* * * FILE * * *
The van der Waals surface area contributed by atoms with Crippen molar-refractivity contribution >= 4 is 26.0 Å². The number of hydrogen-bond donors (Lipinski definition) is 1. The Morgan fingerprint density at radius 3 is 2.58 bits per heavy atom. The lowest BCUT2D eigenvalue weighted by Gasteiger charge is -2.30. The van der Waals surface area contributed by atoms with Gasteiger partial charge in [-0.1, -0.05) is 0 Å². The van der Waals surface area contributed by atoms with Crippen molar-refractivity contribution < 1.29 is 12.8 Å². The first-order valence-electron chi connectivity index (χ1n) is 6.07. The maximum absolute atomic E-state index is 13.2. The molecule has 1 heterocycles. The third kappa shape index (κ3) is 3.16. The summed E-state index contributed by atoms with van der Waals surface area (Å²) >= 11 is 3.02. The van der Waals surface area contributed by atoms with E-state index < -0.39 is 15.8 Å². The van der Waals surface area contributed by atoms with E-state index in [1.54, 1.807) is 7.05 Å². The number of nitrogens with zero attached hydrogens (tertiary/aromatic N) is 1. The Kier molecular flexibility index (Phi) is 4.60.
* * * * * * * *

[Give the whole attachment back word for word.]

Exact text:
The van der Waals surface area contributed by atoms with Crippen molar-refractivity contribution >= 4 is 26.0 Å². The number of hydrogen-bond donors (Lipinski definition) is 1. The Morgan fingerprint density at radius 3 is 2.58 bits per heavy atom. The lowest BCUT2D eigenvalue weighted by Gasteiger charge is -2.30. The van der Waals surface area contributed by atoms with Gasteiger partial charge in [-0.1, -0.05) is 0 Å². The van der Waals surface area contributed by atoms with Crippen molar-refractivity contribution < 1.29 is 12.8 Å². The first-order valence-electron chi connectivity index (χ1n) is 6.07. The maximum absolute atomic E-state index is 13.2. The molecule has 1 heterocycles. The third kappa shape index (κ3) is 3.16. The summed E-state index contributed by atoms with van der Waals surface area (Å²) >= 11 is 3.02. The van der Waals surface area contributed by atoms with E-state index < -0.39 is 15.8 Å². The van der Waals surface area contributed by atoms with E-state index in [1.54, 1.807) is 7.05 Å². The number of nitrogens with zero attached hydrogens (tertiary/aromatic N) is 1. The Kier molecular flexibility index (Phi) is 4.60.